Despite economic hardships and ongoing guerrilla warfare, Colombia is attempting to step up the secondary mortgage market with the birth of a first-ever government-sponsored home mortgage agency that will be up and running by the end of the month. Local MBS transactions are expected to follow by summer.
The new institution, similar to Fannie Mae in the U.S., will quite simply buy mortgages from banks, build up a portfolio and securitize it on the on the other end. "This could be an interesting type of security for future international investors," said a source at the International Finance Corp. (IFC).
The IFC will own up to 25% of the new company, along with key financial groups in Colombia, including Grupo Bolivar, Grupo Suramericana, Grupo Social. Grupo Sarmiento and Grupo Colpatria. CAF, a multilateral institution, is also considering participating in the ownership of the company.
The Colombian government began taking steps to boost the secondary mortgage market more than a year ago when it injected funds into the existing mortgage lending system with the intention of increasing the system's stability. The plan forced financial institutions to buy government debt reduction notes (TRDs), a five-year zero coupon instrument. The revenue is then provided to Housing and Savings Corporations (CAVs) for them to lend as mortgages.
Last year, there were many heated debates and court rulings on Colombia's Housing Laws. The courts overturned the mortgage system that linked the CAVs to artificial units called Units of Constant Purchasing Power (UPACs) which were set in accordance to bank deposit rates. The system has now been replaced by Real Value Units (UVRs), meaning that mortgages are now pegged to a fixed-rate of return. Furthermore, this past summer, the highest court in Colombia also ruled interest rates on home and housing construction loans must be lower than all other rates.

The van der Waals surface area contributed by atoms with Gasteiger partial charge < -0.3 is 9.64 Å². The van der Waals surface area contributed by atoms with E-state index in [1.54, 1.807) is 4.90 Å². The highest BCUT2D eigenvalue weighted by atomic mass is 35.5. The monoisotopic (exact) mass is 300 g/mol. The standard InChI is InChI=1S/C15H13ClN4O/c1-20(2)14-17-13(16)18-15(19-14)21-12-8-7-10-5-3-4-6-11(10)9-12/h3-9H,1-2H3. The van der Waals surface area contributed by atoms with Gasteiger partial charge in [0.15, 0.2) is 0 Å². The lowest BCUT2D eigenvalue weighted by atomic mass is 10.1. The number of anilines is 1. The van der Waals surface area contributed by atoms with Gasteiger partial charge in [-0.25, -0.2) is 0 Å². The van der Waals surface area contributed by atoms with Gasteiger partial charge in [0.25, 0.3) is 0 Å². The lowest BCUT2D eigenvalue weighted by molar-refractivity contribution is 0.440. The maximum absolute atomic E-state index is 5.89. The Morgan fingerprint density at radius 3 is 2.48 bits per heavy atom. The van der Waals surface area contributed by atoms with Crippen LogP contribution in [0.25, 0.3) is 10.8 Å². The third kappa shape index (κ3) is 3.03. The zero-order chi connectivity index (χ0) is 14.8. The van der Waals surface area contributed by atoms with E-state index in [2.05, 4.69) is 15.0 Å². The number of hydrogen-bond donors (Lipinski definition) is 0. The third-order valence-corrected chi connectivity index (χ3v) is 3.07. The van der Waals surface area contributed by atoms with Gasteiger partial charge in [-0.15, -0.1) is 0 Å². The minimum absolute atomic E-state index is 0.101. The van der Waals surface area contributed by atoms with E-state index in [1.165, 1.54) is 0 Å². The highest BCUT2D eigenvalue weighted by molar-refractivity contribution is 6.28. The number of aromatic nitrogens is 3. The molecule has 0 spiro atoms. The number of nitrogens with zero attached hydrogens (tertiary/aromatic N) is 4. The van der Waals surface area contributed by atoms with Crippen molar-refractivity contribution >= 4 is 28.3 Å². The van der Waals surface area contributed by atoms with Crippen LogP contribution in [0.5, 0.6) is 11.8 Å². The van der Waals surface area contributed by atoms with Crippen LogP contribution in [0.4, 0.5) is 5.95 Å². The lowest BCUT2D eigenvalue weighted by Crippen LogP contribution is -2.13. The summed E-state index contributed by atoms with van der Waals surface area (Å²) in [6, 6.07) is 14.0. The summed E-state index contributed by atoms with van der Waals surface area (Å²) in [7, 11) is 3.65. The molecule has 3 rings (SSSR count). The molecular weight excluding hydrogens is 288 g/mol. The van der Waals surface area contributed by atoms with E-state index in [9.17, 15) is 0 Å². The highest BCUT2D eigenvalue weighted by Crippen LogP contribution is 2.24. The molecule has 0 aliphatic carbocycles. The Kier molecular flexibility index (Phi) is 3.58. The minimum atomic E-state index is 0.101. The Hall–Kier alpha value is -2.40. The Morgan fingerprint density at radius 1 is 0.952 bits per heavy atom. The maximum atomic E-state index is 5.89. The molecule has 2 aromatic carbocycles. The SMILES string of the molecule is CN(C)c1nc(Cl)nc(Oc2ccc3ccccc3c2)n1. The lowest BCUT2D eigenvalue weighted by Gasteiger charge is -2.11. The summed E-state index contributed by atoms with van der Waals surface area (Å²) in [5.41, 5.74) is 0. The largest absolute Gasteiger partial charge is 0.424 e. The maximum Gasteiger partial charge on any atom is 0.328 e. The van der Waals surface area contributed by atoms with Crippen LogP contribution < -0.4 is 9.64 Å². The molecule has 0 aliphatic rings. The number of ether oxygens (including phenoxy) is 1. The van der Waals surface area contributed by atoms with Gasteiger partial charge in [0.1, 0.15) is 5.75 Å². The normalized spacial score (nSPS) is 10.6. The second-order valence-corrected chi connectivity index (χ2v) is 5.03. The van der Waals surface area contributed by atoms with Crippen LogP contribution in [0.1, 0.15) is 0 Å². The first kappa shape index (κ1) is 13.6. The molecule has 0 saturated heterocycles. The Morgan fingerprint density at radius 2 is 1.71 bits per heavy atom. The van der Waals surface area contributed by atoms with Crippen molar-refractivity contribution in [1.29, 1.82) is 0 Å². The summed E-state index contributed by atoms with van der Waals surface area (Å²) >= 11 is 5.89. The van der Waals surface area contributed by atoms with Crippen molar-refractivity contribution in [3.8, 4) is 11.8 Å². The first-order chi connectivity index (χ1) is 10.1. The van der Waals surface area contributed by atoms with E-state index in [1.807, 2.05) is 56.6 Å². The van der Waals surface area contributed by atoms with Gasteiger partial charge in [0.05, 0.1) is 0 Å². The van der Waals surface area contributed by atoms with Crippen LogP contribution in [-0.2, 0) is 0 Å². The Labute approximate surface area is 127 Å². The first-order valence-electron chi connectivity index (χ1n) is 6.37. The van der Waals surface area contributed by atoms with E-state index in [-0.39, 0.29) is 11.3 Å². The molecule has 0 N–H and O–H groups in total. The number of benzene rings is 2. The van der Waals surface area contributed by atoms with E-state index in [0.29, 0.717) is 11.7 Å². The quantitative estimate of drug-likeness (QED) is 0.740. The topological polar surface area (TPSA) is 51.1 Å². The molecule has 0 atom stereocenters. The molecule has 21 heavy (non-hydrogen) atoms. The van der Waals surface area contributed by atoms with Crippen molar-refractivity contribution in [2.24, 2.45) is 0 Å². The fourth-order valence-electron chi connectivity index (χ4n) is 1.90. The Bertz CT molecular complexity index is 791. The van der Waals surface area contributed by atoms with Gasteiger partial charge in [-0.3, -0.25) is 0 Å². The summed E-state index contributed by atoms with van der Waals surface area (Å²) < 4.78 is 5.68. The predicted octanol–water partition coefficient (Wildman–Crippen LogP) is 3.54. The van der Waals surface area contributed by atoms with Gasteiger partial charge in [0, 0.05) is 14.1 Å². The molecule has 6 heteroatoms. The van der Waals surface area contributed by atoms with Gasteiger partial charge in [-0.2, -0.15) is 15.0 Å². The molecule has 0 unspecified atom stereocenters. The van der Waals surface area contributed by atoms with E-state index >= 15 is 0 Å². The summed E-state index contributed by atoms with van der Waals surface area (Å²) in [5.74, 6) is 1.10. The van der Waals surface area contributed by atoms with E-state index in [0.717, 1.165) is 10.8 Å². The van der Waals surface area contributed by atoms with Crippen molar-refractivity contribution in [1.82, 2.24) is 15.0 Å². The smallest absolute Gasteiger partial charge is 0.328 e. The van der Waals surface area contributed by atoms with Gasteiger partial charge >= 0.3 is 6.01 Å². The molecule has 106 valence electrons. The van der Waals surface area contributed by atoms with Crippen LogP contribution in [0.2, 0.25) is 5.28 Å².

The low interest rate ruling instigated an uncomfortable feeling among the financial institutions around the country, as Colombia has historically experienced significant default rates as a result of the economic problems.
However, the government has been working to improve the situation. The country is currently waiting on a second vote for the reform of revenue sharing, whereby the government transfers high portions of revenue over to the local government.
The reform is part of an ongoing effort to control spending and ease the pressure it has placed on public finances. It calls for a cap on the amount transferred to the local government. According to sources, the large deficit is in part a result of the revenue sharing. The first vote was successful and according to a source, a successful second vote would improve the sovereign creditworthiness.
Guerrilla warfare has also been a major deterrent for investors; however the government has also been taking the initiative to improve the situation. Last year, Plan Colombia was instilled, which has funds from the United States to help fight narcotics.